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Category: RFID, Automated Data Collection, and oInternet of Things

RFID, AIDC and IoT New Round Up for July 1, 2020

 

Michigan Latest State to Seek Ban Mandatory on RFID Implants at Work; Mall Owners Should Seek Retailers Using RFID? No One is Tracking Your Movements Using RFID Tags in Car Tires

 

July 1, 2020
SCDigest Editorial Staff

Below are three of the top stories in automated data collection, RFID and the Internet of Things in recent weeks.

Michigan Latest State to Seek Ban Mandatory on RFID Implants at Work

We're not sure a law is really needed, but a new bill passed by the Michigan House of Representatives would make it illegal for companies to force workers to be implanted with RFID microchips.

The legislation, called the Microchip Protection Act, or House Bill 5672, would still allow employees to volunteer for microchip implants but making implants mandatory would be against the law.

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Big Brother may indeed be watching you, but not through chips in your tires.

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The bill now also needs to be approved by the state Senate and signed by the governor to become law.

SCDigest has written many times on the topic of RFID implants, sometimes lumped under the terms “bio-hacking” or "transhumanism."

In addition to individuals receiving having chips, a few companies in the US and Europe have offered such programs to employees.

For example, in 2017, Wisconsin company 32M made the option available to its workers on a voluntary basis.

Around 50 employees, or half the company's workforce, opted to be implanted with RFID tags that are about the size of a grain of rice.

The implants were embedded under the skin in their hands and used for relatively simple functions like paying for snacks from vending machines in the company break room or getting access to copiers simply by the wave of a hand.

But the worry that companies would actually force employees to have tags implanted seems rather outlandish.

Nevertheless, if signed into law Michigan would 10 other states that have passed similar legislation, including Arkansas, California, Missouri, Montana, Nevada, New Hampshire, North Dakota, Oklahoma, Utah, and Wisconsin.

Mall Owners Should Seek Retailers Using RFID?

Mall owners across the US are in trouble, with many tenants struggling and closing stores if not going bankrupt, and significant changes in consumer behavior away from mall shopping.

That means that to survive, many mall owners will need to rethink their properties, reducing the amount of space devoted to retail and convert it to entertainment and experience-focused offerings.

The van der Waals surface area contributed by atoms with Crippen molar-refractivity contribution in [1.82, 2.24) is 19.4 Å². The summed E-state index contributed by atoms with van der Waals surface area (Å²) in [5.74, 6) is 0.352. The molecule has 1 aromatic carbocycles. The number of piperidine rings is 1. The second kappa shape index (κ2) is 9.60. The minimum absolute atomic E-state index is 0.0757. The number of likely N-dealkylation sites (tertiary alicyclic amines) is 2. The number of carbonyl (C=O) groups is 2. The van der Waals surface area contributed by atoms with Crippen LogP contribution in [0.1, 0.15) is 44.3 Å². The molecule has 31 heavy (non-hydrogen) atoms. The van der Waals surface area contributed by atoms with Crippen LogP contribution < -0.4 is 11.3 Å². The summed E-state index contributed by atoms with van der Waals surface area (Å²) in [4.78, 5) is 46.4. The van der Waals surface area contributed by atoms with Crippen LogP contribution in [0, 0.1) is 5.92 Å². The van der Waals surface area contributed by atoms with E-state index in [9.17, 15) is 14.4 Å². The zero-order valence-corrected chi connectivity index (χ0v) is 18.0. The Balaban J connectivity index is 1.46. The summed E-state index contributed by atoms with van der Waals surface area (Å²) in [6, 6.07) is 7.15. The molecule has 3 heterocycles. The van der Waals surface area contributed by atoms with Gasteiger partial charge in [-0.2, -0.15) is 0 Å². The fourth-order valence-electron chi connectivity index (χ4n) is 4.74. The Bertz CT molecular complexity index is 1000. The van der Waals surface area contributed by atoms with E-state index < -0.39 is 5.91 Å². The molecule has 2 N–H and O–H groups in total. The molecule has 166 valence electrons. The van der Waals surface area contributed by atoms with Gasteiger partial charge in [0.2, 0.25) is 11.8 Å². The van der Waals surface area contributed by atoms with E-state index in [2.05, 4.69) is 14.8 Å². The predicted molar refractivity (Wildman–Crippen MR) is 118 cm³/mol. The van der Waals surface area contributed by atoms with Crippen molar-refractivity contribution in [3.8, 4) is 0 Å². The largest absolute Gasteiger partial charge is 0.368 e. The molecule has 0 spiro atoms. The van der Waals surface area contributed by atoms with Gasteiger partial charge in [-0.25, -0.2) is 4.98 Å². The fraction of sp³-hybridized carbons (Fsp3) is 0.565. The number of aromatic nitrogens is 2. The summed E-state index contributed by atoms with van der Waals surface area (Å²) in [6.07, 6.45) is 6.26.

With a smaller retail footprint, maybe mall owners can be more selective on what retailers they lease space to – and one criteria they should consider is if the retailer uses RFID.

That according to technology writer Marshall Kay, in a recent column for Forbes.com

(See More Below)

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While obviously traditional attributes such as sales volumes, financial strength, brand power and more will be the key factors, use of RFID should be part of the equation in picking tenants, Kay says, arguing that that retailers that use RFID are more valuable than those that don't.

That's because RFID has proven its ability to improve inventory management and thus drive higher sales, Kay says, noting item-level RFID adopters Target, Lululemon and Zara.

Since the retailers that have or are investing in RFID are more likely to be successful, mall owners should make this an important evaluation criterion when deciding who to let into the new shopping malls of the future, Kay concludes.

No One is Tracking Your Movements Using RFID Tags in Car Tires

We're not sure how it started, but an article in USAToday last week said there are rampant rumors that governments are tracking the movement of citizens' cars using RFID tags embedded in the tires.

In fact, some web postings say the tags are embedded in the valve stems, and recommend people snip the stems off to stop the tracking – not a smart move.

Here's the truth:

Yes, tire makers for some time – but far from universally – have put RFID tags into the walls of car or especially truck tires to specifically identify each tire through its lifecycle.

That allows car makers to gather data on how and when each tire went through various production processes.

Identifying individual tires is especially useful for commercial tire users, allowing, for example, trucking companies to track use and wear on tires, link tires to road conditions, and track how many times a tire has gone through a retredding process.

What' more, the RFID tags in tires use what is called passive technology, in which the tag can only transmit its data (typically just a serial number) when energized by a reader less than a few feet away.

To track tires on the road would require active tags with large batteries that need to be frequently replaced (impossible) and some external network of readers on roads and highways to capture the data being broadcast – equally preposterous.

Big Brother may indeed be watching you, but not through chips in your tires.


Any reaction to the stories in this week's roundup? Let us know your thoughts at the Feedback section below.

 

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